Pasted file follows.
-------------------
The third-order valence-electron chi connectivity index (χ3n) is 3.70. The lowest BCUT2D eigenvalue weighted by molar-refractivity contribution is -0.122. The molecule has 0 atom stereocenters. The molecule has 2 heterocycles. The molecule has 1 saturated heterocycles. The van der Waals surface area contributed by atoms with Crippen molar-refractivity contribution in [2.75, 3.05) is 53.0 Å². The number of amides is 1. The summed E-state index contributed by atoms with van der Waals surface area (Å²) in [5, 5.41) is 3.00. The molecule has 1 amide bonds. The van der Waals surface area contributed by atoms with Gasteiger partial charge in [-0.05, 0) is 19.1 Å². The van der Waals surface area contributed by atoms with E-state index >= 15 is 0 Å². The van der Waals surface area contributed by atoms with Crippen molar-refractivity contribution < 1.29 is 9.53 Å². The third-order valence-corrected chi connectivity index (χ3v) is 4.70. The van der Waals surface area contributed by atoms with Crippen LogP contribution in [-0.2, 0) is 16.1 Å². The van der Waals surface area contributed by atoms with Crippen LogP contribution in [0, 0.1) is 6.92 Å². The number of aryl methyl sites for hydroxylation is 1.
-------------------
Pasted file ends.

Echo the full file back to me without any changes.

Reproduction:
The third-order valence-electron chi connectivity index (χ3n) is 3.70. The lowest BCUT2D eigenvalue weighted by molar-refractivity contribution is -0.122. The molecule has 0 atom stereocenters. The molecule has 2 heterocycles. The molecule has 1 saturated heterocycles. The van der Waals surface area contributed by atoms with Crippen molar-refractivity contribution in [2.75, 3.05) is 53.0 Å². The number of amides is 1. The summed E-state index contributed by atoms with van der Waals surface area (Å²) in [5, 5.41) is 3.00. The molecule has 1 amide bonds. The van der Waals surface area contributed by atoms with Gasteiger partial charge in [-0.05, 0) is 19.1 Å². The van der Waals surface area contributed by atoms with E-state index >= 15 is 0 Å². The van der Waals surface area contributed by atoms with Crippen molar-refractivity contribution < 1.29 is 9.53 Å². The third-order valence-corrected chi connectivity index (χ3v) is 4.70. The van der Waals surface area contributed by atoms with Crippen LogP contribution in [-0.2, 0) is 16.1 Å². The van der Waals surface area contributed by atoms with Crippen LogP contribution in [0, 0.1) is 6.92 Å². The number of aryl methyl sites for hydroxylation is 1.